I’m going to be honest with you, it took longer than I thought (at least 4 hours of cutting, gluing, and glue burns), and about halfway through, I was started wishing I was a little less frugal.

But it turned out beautifully, and the fact that I made it myself makes this tree skirt so much more memorable than if I’d just bought it. 

Tree Skirt3

Items Needed:

3 yards of burlap

1 inexpensive tree skirt

Hot glue gun


and last, but not least, time and patience


I found a 56 inch tree skirt from Fred’s for $5 to use as a base, but you can certainly recycle an old skirt instead. 

Tree Skirt 4

Cut the burlap into strips about 1 1/2 – 2 inches wide. This is where it starts to get messy. And I mean really messy. By the end, there was burlap everywhere

And since it was everywhere, it was a good thing I had some help. . . . 

Sophie and tree skirt

I had the hardest time keeping Miss Sophie off of this project, so I eventually gave up.

Start off by gluing the end of the first burlap strip to the bottom edge of the base tree skirt. Then, using your fingers crimp the burlap to create ruffles, securing each ruffle with glue.

Tree Skirt 5

Tree Skirt 6

Continue repeating the last two steps until you’re finished. 

Then, trim the frayed bits of burlap (something I was able to do only after coaxing Sophie and teddy off of it – I’m telling you, I think she was convinced I was making a new bed for her) and enjoy!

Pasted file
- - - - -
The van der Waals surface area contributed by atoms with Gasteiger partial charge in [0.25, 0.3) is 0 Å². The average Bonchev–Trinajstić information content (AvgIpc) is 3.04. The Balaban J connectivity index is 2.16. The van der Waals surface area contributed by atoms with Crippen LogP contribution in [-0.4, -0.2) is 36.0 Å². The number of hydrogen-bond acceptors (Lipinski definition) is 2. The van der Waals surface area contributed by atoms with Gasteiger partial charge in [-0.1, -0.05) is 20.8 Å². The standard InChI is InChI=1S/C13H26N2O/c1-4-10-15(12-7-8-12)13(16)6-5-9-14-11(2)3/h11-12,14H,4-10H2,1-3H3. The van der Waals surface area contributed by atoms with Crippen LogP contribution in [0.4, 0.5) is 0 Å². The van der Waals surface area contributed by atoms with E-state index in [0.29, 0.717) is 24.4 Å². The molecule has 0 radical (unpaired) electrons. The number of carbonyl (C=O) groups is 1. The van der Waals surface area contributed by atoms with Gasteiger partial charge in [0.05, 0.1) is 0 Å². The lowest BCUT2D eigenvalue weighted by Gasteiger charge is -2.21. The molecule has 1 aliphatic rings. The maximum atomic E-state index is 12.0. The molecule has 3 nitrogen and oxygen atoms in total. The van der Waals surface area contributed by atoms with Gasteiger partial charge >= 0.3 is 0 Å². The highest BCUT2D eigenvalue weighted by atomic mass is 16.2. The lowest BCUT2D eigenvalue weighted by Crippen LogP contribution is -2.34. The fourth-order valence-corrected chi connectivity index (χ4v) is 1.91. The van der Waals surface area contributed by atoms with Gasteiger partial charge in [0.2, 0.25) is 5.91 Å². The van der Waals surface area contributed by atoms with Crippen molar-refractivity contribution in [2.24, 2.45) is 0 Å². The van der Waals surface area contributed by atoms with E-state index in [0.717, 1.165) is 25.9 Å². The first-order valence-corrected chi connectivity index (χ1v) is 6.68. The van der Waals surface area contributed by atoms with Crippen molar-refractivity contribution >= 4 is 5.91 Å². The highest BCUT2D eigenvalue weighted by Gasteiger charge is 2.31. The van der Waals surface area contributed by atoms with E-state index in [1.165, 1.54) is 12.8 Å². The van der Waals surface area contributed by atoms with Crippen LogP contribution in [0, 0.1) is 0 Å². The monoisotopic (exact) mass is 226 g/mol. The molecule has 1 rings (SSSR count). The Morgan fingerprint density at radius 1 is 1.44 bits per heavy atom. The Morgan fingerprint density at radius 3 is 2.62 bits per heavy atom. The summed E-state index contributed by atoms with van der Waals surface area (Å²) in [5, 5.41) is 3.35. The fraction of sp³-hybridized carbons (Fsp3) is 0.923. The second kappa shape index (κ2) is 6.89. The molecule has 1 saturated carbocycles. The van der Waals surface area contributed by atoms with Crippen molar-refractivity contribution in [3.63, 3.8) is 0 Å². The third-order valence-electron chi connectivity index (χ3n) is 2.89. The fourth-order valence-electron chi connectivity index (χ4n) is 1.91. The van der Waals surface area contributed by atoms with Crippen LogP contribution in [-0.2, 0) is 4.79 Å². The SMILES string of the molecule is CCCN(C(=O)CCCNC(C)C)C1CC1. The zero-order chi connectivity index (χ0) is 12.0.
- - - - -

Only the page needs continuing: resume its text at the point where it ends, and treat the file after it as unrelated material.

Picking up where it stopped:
Sophie and tree skirt2



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Soap Pencil Lines.

I love trolling the net looking at pictures of hand crafted soaps. In fact, it’s become an extension of my soap obsession. But I guess it’s time well spent as I do use it for research for designing upcoming soaps. Or at least, that’s the story I’m going with 😉

One of the things I’ve noticed a lot of soapers doing is pencil lines. What is a pencil line? Notice in the pictures below, the dark line running through each bar. It’s such a simplistic and modern look, and while I don’t usually like simple (or modern), I love the look of pencil lines. I’ve done it three times, now, and each time has presented its own challenges. And while all three times, the soap hasn’t turned out exactly as I’d hoped, they’re still nice looking. And I’ve learned with soap making that the soaps that don’t turn out perfectly like I want them to are usually the first ones to sell out 😉

These are the most recent two soaps made this past weekend:

Japanese Cherry Blossom (the pink was colored with Cosmetic Fluorescent Strong Pink, the white with Titanium Dioxide, and the pencil line was made with Activated Charcoal).